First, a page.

Katrina of Pining for the West is currently hosting Bookshelf Travelling in Insane Times originally hosted by Judith at Reader in the Wilderness. This week my ‘bookshelf’ holds some recent additions on my Kindle. I haven’t been to a bookshop since January but I have been acquiring e-books, some presents, some free books and some I’ve bought, mostly when they’ve been on offer at 99p.
These are just some of them:
I’ve read two of these – The Luminaries and Still Life. As there are too many here to write about all of the others today I’ve focused on these:
On the top row:
The Virus in the Age of Madness by Bernard-Henri Levy – I bought this book because I saw him talking about it on a TV programme recently. I think it’s time I read something about the pandemic. It’s just a short book – 128 pages.
Adventures of the Yorkshire Shepherdess by Amanda Owen – I bought this as we’ve been watching Our Yorkshire Farm on Channel 5. It is a documentary series following life on a remote sheep farm in Yorkshire for Clive and Amanda Owen and their nine children. I love it, so I wanted to read Amanda’s books. She’s written two more – The Yorkshire Shepherdess and A Year in the Life of a Yorkshire Shepherdess.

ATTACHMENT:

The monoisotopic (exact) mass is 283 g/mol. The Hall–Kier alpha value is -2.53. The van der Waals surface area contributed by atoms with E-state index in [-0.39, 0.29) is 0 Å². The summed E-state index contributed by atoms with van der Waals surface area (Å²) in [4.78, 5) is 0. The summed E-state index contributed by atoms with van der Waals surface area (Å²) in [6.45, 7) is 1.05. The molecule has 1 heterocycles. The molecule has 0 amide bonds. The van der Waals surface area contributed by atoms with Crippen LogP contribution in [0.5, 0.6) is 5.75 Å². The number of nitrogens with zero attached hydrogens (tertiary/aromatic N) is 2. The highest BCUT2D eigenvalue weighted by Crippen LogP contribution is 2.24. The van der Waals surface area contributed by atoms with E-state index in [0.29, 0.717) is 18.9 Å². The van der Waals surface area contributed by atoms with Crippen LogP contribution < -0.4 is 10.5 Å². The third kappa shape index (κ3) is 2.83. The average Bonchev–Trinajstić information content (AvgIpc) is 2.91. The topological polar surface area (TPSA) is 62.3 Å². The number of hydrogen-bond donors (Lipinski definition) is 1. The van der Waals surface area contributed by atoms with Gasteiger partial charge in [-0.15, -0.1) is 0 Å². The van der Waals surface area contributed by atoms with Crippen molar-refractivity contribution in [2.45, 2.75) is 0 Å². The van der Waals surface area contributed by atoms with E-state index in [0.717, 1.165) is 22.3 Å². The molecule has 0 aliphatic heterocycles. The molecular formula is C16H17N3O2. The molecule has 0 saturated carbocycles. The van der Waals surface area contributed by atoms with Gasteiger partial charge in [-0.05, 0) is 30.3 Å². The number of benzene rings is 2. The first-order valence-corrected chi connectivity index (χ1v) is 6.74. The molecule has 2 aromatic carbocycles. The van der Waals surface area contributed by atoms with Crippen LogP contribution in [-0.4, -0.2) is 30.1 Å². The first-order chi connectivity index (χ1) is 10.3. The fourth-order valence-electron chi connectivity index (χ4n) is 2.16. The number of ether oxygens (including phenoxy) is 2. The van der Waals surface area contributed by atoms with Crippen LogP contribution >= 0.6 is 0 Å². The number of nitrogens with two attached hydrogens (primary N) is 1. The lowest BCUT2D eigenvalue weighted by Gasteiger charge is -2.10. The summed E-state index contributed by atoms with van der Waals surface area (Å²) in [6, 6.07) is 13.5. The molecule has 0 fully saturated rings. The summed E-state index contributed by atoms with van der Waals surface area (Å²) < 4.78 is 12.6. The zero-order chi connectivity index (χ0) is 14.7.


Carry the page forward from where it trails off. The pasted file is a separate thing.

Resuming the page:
Year of Wonders by Geraldine Brooks – a book I’ve been wondering about reading for ages. I‘ve read some of her books and enjoyed them. This one is a novel set in 1666, when plague suddenly struck the small village of Eyam in Derbyshire.
On the bottom row:
Forensics: the Anatomy of Crime by Val McDermid. I love her Karen Pirie books and after reading Still Life, I saw she’s written this non-fiction book and I thought it looked interesting. She traces the history of forensics from its earliest beginnings to the cutting-edge science of the modern day.
Fludd by Hilary Mantel – another author whose books I love. This is one of her earlier novels, described on Amazon as a dark fable of lost faith and awakening love amidst the moors, set in Fetherhoughton is a drab, dreary town somewhere in a magical, half-real 1950s north England, a preserve of ignorance and superstition.